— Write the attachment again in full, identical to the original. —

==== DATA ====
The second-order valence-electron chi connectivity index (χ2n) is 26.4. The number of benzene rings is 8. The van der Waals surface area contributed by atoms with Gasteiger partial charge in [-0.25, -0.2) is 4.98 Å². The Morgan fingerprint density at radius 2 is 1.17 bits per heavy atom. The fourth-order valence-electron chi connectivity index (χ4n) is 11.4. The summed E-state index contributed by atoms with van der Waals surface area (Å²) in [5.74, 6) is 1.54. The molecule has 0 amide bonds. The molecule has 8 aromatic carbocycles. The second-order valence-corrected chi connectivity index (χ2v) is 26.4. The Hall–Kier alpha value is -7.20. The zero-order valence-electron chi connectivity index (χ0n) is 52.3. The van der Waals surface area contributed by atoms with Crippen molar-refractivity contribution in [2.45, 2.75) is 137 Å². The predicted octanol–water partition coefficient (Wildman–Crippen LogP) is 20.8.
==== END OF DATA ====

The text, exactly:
The second-order valence-electron chi connectivity index (χ2n) is 26.4. The number of benzene rings is 8. The van der Waals surface area contributed by atoms with Gasteiger partial charge in [-0.25, -0.2) is 4.98 Å². The Morgan fingerprint density at radius 2 is 1.17 bits per heavy atom. The fourth-order valence-electron chi connectivity index (χ4n) is 11.4. The summed E-state index contributed by atoms with van der Waals surface area (Å²) in [5.74, 6) is 1.54. The molecule has 0 amide bonds. The molecule has 8 aromatic carbocycles. The second-order valence-corrected chi connectivity index (χ2v) is 26.4. The Hall–Kier alpha value is -7.20. The zero-order valence-electron chi connectivity index (χ0n) is 52.3. The van der Waals surface area contributed by atoms with Crippen molar-refractivity contribution in [2.45, 2.75) is 137 Å². The predicted octanol–water partition coefficient (Wildman–Crippen LogP) is 20.8.